The above and other objects, advantages and features of the invention will become more apparent when considered with the following specification and accompanying drawings wherein:
FIG. 1a is a schematic diagram of a flat presentation display panel system incorporating the invention, FIG. 1b and FIG. 1c illustrates a flat electronic display panel on a tripod easel,
FIG. 2 is a schematic side elevational view of a flat presentation display panel system incorporating the invention,
FIG. 3 illustrates the furcated linear row and column electrode arrangement,
FIG. 4 is an enlarged illustration of exemplary row and column electrode furcation arrangements incorporated in the invention,
FIGS. 5a, 5b and 5c are schematic block diagrams of various modes of utilizing the invention,
FIG. 6 is a front elevational view of a presentation display panel of the invention showing various icons/sensors at predetermined panel locations,
FIG. 7 is a front elevational view of a presentation display showing how the images can be selected,
FIG. 8a is an enlarged isometric perspective view of a portion of a flat display panel incorporating the invention, and
FIG. 8b is a further embodiment of the furcated electrode structure.
Referring to FIG. 1a, a flat display panel 10 (of the matrix type with row and column electrode arrays locating and defining pixel sites) in a luggage style case 11, having optional handle 12 and detachable and optional leg brace brackets 13, is located at one end of a conference table 14. The flat panel display unit 10 could be hung on a wall or from a ceiling or mounted on a tripod easel (FIGS. 1b or 1c) and has a wide viewing angle (160 degrees or 80 degrees to each side of centerline 15). An embedded computer is subsystem 16 (element "A" in FIGS. 5a, 5b and 5c). The embedded computer 16 is interfaced with electronic drive (element D in FIGS. 5a, 5b and 5c) for the row and column electrode arrays by application of specific interface 17 (elements "B" and "C" in FIGS. 5a, 5b and 5c). Embedded computer 16 is provided with application specific software, indicated diagrammatically at 18 (element "E" in FIGS. 5a, 5b and 5c). The presentation display may also have various operator peripheral input means 19 such as touch panels, touch keys, ball or rotary inputs and, finally, various multimedia peripheral source 20 may be provided for printing displayed material, data storage of material generated during a conference, for example, accessing video material for display and audio material for audio presentation with the visual display.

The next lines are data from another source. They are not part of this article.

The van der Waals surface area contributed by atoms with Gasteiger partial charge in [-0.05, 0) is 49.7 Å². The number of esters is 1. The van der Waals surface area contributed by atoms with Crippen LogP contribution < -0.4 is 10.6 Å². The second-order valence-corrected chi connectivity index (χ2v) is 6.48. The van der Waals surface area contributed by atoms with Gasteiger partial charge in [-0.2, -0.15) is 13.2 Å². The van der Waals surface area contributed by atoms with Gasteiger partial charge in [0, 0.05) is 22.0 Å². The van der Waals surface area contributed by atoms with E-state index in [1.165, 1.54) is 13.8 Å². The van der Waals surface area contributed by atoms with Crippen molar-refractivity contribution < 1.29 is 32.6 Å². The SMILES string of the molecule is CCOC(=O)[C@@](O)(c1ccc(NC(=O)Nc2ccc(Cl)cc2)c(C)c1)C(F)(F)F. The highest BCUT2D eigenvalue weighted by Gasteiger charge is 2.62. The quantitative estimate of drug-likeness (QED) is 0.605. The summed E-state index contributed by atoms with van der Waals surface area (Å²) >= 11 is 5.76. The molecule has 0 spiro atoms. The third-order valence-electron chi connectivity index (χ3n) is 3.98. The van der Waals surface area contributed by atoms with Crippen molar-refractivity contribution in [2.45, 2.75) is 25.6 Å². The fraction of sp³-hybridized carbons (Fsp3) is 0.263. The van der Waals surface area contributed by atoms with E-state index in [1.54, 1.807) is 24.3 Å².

In a conference or courtroom, etc. environment, it is useful to control the presentation display remotely either by hardwire or, preferably, according to the invention, by remote optical control, and such a system is illustrated in FIG. 2 and described more fully hereafter.
FIG. 3 schematically shows 4 full pixels P1, P2, P3, P4, resulting from a 2×2 row×column example in a presentation panel. In FIG. 4 is shown actual electrode features in 3×3 row× column segments in monochrome neon-gas discharge presentation panels in practice of the invention. The electrodes are typically of gold, chrome-copper-chrome or some other metal compatible with thin film deposition and photo etch techniques described in detail in my application Ser. No. 07/932,198 filed Aug. 21, 1992.
In the example of FIG. 3, the 8 sub-pixels comprising a full pixel cumulatively create a very bright gas discharge panel that forms the basis for the presentation panel to be used in conference rooms, court rooms, offices and exhibit halls and the like, where ambient lighting levels are high, especially beyond the range of viewability for projection and CRT presentation systems.
In this example, the row electrodes Row 1, Row 2 are quadrifurcated (F1, F2, F3, F4) and the column electrodes are bifurcated (b1, b2). The row electrode quadrifurcation is narrower than row separation or spacing RS and the column electrode bifurcation is narrower than column separation or spacing CS.
In addition to brighter pixels, the furcated electrodes allow a black background or surrounding blackness to show through when pixels are unlighted and increase pixel contrast. The furcated electrodes provide an effective low impedance multi-path drive consistent with high brightness, wide operating voltage range and good brightness uniformity, while providing the appearance of transparent electrodes normally implemented with ITO or tin oxide in flat panel displays.
The merged (cumulative) brightness of the sub-pixels appears as a uniformly lighted rectangle or square. These blocked pixels give a very distinct, crisp appearance to characters and icons in computer generated video images and are particularly useful in presentation-type displays of this invention. Discrimination of pixels is improved by a distinct, but very small dark line of separation. In fact, discrimination is improved due to both optical and electrical crosstalk reduction inherent in the invention.